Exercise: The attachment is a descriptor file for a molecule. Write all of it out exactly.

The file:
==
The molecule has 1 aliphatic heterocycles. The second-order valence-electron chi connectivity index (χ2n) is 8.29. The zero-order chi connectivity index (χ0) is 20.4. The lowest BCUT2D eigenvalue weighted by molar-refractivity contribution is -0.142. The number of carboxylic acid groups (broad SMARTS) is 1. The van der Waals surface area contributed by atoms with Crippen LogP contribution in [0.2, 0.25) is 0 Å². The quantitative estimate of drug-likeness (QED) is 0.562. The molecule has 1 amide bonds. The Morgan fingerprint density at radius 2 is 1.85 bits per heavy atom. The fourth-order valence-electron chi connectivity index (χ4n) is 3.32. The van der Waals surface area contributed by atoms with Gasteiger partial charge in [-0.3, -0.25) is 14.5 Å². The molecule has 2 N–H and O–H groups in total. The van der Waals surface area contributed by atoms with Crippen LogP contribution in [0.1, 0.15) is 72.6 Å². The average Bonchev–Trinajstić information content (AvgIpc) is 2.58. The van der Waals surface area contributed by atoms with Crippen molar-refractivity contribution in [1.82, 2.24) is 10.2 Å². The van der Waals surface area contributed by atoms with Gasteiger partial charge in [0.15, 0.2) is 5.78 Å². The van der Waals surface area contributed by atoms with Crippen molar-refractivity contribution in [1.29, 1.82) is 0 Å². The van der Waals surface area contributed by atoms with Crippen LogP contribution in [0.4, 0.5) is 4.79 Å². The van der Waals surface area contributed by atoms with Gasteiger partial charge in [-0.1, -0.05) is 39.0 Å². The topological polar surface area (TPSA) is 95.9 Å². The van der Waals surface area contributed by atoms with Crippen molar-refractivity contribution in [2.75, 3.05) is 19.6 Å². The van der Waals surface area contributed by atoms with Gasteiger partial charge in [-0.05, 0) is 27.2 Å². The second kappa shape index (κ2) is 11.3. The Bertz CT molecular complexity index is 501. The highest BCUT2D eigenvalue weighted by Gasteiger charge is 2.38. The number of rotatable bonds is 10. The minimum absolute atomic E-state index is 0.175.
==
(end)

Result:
The molecule has 1 aliphatic heterocycles. The second-order valence-electron chi connectivity index (χ2n) is 8.29. The zero-order chi connectivity index (χ0) is 20.4. The lowest BCUT2D eigenvalue weighted by molar-refractivity contribution is -0.142. The number of carboxylic acid groups (broad SMARTS) is 1. The van der Waals surface area contributed by atoms with Crippen LogP contribution in [0.2, 0.25) is 0 Å². The quantitative estimate of drug-likeness (QED) is 0.562. The molecule has 1 amide bonds. The Morgan fingerprint density at radius 2 is 1.85 bits per heavy atom. The fourth-order valence-electron chi connectivity index (χ4n) is 3.32. The van der Waals surface area contributed by atoms with Gasteiger partial charge in [-0.3, -0.25) is 14.5 Å². The molecule has 2 N–H and O–H groups in total. The van der Waals surface area contributed by atoms with Crippen LogP contribution in [0.1, 0.15) is 72.6 Å². The average Bonchev–Trinajstić information content (AvgIpc) is 2.58. The van der Waals surface area contributed by atoms with Crippen molar-refractivity contribution in [1.82, 2.24) is 10.2 Å². The van der Waals surface area contributed by atoms with Gasteiger partial charge in [0.15, 0.2) is 5.78 Å². The van der Waals surface area contributed by atoms with Crippen molar-refractivity contribution in [1.29, 1.82) is 0 Å². The van der Waals surface area contributed by atoms with Crippen LogP contribution in [0.4, 0.5) is 4.79 Å². The van der Waals surface area contributed by atoms with Gasteiger partial charge in [-0.1, -0.05) is 39.0 Å². The topological polar surface area (TPSA) is 95.9 Å². The van der Waals surface area contributed by atoms with Crippen molar-refractivity contribution in [2.75, 3.05) is 19.6 Å². The van der Waals surface area contributed by atoms with Gasteiger partial charge in [-0.05, 0) is 27.2 Å². The second kappa shape index (κ2) is 11.3. The Bertz CT molecular complexity index is 501. The highest BCUT2D eigenvalue weighted by Gasteiger charge is 2.38. The number of rotatable bonds is 10. The minimum absolute atomic E-state index is 0.175.